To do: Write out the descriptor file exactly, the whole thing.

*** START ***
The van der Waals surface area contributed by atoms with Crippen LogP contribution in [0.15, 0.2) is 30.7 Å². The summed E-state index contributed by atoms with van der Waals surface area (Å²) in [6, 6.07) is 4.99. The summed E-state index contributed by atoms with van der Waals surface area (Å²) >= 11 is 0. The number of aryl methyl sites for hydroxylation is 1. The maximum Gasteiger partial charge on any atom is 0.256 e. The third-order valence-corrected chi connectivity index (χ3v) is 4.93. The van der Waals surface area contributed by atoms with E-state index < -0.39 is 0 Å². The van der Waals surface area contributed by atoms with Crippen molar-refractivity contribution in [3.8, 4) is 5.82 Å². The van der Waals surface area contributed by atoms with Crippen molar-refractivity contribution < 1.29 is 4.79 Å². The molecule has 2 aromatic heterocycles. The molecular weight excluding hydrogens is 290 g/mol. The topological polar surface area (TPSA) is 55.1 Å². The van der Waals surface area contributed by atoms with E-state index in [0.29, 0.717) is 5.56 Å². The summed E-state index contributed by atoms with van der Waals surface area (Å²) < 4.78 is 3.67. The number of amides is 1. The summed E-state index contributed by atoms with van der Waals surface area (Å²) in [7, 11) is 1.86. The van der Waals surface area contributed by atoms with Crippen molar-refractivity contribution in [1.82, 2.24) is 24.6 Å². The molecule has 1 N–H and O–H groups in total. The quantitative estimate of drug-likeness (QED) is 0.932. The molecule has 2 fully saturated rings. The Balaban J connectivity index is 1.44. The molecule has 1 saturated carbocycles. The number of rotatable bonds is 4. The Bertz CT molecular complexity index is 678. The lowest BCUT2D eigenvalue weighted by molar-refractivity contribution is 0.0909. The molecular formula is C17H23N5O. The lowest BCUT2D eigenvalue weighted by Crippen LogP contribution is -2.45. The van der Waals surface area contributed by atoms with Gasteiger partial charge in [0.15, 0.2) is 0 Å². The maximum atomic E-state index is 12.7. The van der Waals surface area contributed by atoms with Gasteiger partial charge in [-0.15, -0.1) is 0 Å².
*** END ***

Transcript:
The van der Waals surface area contributed by atoms with Crippen LogP contribution in [0.15, 0.2) is 30.7 Å². The summed E-state index contributed by atoms with van der Waals surface area (Å²) in [6, 6.07) is 4.99. The summed E-state index contributed by atoms with van der Waals surface area (Å²) >= 11 is 0. The number of aryl methyl sites for hydroxylation is 1. The maximum Gasteiger partial charge on any atom is 0.256 e. The third-order valence-corrected chi connectivity index (χ3v) is 4.93. The van der Waals surface area contributed by atoms with E-state index < -0.39 is 0 Å². The van der Waals surface area contributed by atoms with Crippen molar-refractivity contribution in [3.8, 4) is 5.82 Å². The van der Waals surface area contributed by atoms with Crippen molar-refractivity contribution < 1.29 is 4.79 Å². The molecule has 2 aromatic heterocycles. The molecular weight excluding hydrogens is 290 g/mol. The topological polar surface area (TPSA) is 55.1 Å². The van der Waals surface area contributed by atoms with E-state index in [0.29, 0.717) is 5.56 Å². The summed E-state index contributed by atoms with van der Waals surface area (Å²) < 4.78 is 3.67. The number of amides is 1. The summed E-state index contributed by atoms with van der Waals surface area (Å²) in [7, 11) is 1.86. The van der Waals surface area contributed by atoms with Crippen molar-refractivity contribution in [1.82, 2.24) is 24.6 Å². The molecule has 1 N–H and O–H groups in total. The quantitative estimate of drug-likeness (QED) is 0.932. The molecule has 2 fully saturated rings. The Balaban J connectivity index is 1.44. The molecule has 1 saturated carbocycles. The number of rotatable bonds is 4. The Bertz CT molecular complexity index is 678. The lowest BCUT2D eigenvalue weighted by molar-refractivity contribution is 0.0909. The molecular formula is C17H23N5O. The lowest BCUT2D eigenvalue weighted by Crippen LogP contribution is -2.45. The van der Waals surface area contributed by atoms with Gasteiger partial charge in [0.15, 0.2) is 0 Å². The maximum atomic E-state index is 12.7. The van der Waals surface area contributed by atoms with Gasteiger partial charge in [-0.15, -0.1) is 0 Å².